Imagine a well-designed front wing, working to perfection. The airflow is happily being channelled around the front tyres, the outwash lost to the new rules has been partially recovered, and there's a strong vortex being shed from both sides of the wing's neutral section. It's a fantastic starting point, but to exploit it to the full the rest of the car has to be just as good.
It's like starting a relay with a quick runner. Sure, it puts the team in a great position, but if the other three runners can't hack it, then the initial effort was wasted. The second runner has to be as fast as the first, much like the bargeboard package has to mesh perfectly with what the front wing does.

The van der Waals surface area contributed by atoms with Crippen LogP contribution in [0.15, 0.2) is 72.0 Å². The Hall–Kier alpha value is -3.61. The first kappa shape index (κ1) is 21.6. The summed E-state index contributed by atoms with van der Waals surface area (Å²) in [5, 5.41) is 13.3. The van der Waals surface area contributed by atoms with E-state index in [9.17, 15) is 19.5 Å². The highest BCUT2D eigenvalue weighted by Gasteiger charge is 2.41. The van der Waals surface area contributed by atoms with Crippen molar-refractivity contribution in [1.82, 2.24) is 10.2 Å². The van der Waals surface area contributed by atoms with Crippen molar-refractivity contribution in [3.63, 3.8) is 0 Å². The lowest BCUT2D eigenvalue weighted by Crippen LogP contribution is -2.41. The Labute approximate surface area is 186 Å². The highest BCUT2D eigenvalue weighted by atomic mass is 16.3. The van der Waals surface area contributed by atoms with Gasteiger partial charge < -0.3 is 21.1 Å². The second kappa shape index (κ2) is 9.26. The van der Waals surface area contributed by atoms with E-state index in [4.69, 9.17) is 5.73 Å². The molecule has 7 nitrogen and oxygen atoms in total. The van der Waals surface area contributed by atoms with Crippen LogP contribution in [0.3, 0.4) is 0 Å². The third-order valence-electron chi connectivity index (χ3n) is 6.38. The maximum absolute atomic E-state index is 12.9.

Since the redefinition of the bargeboard area in 2017's aero changes, this piece of real estate has become hugely complex in a very short space of time. Although the intent seems to have been to reintroduce the sweeping, one-piece bargeboard pieces seen in the previous decade, today's bargeboards are a collection of intricately positioned fins, cut-outs and slots to aggressively condition the airflow off the front wing, guide tyre wake away from the opening of the floor, and turn airflow around the sidepod undercut to bring it into play further down the car.